Mister Bean heads for France

25th March 2007, Comments 0 comments

LONDON, March 25, 2007 (AFP) - British serial blunderer Mister Bean is back on the big screen after a 10-year absence in a new film about a mishap-strewn journey from Britain to the Cannes Film Festival in France.

LONDON, March 25, 2007 (AFP) - British serial blunderer Mister Bean is back on the big screen after a 10-year absence in a new film about a mishap-strewn journey from Britain to the Cannes Film Festival in France.

"We always felt that there was another movie to be made with Mister Bean, but it would be a very different film from the first one," said Rowan Atkinson, Bean's creator and the star of the new blockbuster, "Mister Bean's Holiday."

"If we were going to make a sequel, it would have been logical to make it eight or nine years ago rather than now, but it just took time to get round to thinking about it."

The disaster-prone anti-hero, who rarely speaks and communicates largely through burbles and facial expressions, has proved hugely popular worldwide.

His first film, 1997's "Bean: The Ultimate Disaster Movie", netted 260 million dollars (195 million euros), which made it one of the most ever successful British films at the time.

But Bean first became a hit thanks to 14 half-hour television shows first aired in Britain in 1990, and which were subsequently sold to 245 countries around the world.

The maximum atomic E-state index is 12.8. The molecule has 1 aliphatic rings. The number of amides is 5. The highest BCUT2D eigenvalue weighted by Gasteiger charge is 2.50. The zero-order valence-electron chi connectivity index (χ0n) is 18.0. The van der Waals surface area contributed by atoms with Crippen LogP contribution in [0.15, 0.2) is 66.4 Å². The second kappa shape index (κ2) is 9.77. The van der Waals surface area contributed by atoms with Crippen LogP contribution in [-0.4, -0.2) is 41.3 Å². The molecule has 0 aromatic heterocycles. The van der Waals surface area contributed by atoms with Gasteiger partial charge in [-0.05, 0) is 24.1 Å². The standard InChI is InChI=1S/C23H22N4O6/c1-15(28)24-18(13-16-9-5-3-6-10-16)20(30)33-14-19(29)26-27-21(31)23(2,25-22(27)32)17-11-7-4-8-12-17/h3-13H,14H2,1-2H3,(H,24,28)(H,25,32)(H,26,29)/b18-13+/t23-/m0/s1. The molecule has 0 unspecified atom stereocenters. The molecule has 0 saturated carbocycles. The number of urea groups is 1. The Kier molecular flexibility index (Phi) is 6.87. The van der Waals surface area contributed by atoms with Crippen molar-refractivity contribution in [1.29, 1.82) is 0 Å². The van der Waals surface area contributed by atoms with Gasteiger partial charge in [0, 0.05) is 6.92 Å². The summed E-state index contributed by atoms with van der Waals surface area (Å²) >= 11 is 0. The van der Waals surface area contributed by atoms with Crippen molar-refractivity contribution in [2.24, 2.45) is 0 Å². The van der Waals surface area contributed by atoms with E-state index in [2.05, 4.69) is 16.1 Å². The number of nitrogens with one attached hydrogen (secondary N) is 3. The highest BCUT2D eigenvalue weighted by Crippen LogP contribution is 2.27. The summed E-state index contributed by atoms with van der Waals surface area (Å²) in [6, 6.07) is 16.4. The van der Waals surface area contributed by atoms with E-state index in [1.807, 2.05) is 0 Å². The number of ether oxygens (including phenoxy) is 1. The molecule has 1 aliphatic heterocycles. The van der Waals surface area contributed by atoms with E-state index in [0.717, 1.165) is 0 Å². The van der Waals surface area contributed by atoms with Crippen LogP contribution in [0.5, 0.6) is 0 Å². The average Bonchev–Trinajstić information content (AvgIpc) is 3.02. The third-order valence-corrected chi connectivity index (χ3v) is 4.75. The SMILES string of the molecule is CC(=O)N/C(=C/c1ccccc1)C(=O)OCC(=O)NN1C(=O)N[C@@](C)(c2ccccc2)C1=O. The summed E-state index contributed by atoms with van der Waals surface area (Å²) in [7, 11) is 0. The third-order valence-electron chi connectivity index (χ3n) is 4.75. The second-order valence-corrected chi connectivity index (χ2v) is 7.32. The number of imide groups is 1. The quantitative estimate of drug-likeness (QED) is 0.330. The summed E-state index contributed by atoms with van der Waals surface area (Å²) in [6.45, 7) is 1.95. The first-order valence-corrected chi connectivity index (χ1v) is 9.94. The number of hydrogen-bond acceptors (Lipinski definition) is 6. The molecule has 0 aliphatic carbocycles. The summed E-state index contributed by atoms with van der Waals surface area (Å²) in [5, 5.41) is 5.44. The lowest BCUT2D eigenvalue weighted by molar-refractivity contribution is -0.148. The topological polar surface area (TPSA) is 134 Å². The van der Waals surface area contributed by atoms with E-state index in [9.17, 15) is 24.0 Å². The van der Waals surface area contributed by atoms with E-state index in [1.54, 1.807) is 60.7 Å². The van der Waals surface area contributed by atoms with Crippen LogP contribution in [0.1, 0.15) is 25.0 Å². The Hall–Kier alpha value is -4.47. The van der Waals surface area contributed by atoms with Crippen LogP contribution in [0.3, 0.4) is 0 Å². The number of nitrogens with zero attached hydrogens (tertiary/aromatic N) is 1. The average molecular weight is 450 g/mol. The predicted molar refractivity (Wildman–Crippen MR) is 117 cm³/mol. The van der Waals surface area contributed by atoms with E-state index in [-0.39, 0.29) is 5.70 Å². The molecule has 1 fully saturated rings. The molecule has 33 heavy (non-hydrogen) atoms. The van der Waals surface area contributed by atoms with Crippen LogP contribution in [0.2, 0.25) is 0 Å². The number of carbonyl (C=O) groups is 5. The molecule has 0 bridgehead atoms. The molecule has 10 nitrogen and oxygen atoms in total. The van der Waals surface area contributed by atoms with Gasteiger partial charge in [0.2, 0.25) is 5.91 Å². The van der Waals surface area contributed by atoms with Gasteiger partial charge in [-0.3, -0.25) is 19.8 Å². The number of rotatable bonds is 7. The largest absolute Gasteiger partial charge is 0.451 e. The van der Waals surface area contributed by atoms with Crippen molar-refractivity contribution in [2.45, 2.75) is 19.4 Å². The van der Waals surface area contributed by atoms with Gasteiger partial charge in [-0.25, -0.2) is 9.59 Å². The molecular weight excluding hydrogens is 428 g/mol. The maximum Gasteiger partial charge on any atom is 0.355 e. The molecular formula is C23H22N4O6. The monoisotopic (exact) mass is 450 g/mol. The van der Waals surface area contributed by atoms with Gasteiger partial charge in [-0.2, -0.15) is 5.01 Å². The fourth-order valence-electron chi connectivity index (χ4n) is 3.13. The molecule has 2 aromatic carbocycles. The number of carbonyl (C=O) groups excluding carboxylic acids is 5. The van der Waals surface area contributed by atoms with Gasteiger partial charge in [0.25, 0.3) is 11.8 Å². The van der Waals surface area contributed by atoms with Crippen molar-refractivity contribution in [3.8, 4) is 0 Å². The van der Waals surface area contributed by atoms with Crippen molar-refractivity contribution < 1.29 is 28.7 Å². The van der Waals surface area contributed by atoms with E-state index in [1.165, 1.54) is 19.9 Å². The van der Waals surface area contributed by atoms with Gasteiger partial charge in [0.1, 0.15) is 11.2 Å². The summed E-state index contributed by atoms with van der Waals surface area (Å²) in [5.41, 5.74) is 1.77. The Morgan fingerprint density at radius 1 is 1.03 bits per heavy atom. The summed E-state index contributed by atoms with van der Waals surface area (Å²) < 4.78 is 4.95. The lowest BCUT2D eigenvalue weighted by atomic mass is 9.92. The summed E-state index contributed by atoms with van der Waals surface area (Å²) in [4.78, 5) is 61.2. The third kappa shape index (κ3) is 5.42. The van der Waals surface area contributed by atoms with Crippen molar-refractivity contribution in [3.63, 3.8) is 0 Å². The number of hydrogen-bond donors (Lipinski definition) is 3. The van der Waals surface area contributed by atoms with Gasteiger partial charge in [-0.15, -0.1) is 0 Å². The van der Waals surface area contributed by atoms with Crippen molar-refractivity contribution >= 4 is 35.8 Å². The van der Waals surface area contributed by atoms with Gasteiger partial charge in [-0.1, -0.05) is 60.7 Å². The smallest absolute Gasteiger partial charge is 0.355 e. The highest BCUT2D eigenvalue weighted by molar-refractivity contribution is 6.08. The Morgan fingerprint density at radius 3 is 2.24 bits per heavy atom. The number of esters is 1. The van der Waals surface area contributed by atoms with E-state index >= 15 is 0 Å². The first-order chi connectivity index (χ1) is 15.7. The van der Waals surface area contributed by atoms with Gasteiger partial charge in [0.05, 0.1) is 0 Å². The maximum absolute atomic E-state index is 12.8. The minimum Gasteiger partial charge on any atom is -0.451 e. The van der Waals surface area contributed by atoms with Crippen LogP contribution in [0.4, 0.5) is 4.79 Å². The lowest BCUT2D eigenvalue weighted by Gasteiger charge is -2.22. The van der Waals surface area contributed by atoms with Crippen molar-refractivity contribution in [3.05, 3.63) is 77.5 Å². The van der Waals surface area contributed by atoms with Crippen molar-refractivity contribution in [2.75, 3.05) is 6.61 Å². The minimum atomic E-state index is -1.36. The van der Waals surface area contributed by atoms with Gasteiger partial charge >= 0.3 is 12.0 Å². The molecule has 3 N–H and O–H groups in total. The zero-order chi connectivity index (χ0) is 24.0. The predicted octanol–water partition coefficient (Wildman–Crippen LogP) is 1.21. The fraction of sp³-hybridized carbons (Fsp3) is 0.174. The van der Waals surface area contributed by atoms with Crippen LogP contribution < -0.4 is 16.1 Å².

Before that, Atkinson, who is now thought to be worth some 60 million pounds (88 million euros, 118 million dollars) used the character in a one-man show in London's West End theatre district in 1981.

Bean is a more human character in his film appearances than on television: less egotistical, concerned about the mayhem which he leaves in his wake and even able to speak a few words.

Following his trip to Los Angeles in the first film, Bean's destination in the second is Cannes, south-east France, where he has just one goal: to see the beach.

His voyage of discovery takes place after he wins first prize in his local church's tombola -- an all-expenses paid trip to Cannes, plus 2,000 pounds pocket money and a video camera with which he films the entire trip.

While the trip to Paris on the Eurostar passes without a hitch, the adventure starts at a railway station in the French capital.

Here, he asks a passenger -- a Russian filmmaker and Cannes film festival jury member -- to film him as he boards his train.

Bean jumps on the train but it pulls away with the filmmaker's 10-year-old son on board -- and the director himself left stranded on the platform.

After a tricky start, the pair work together to reunite father and son. But fate, of course, has other ideas.

The pair are stuck on the train with no money or tickets. They do not speak the same language and are being hunted by police, because the boy's father believes he has been kidnapped.

After dozens of twists and turns, Bean finally reaches Cannes and realises his ambition to see the beach.

The film climaxes with a musical finale featuring a famous French song, Charles Trenet's "The Sea".

"Mister Bean's Holiday" is released across Europe from this week.

Copyright AFP

Subject: French news

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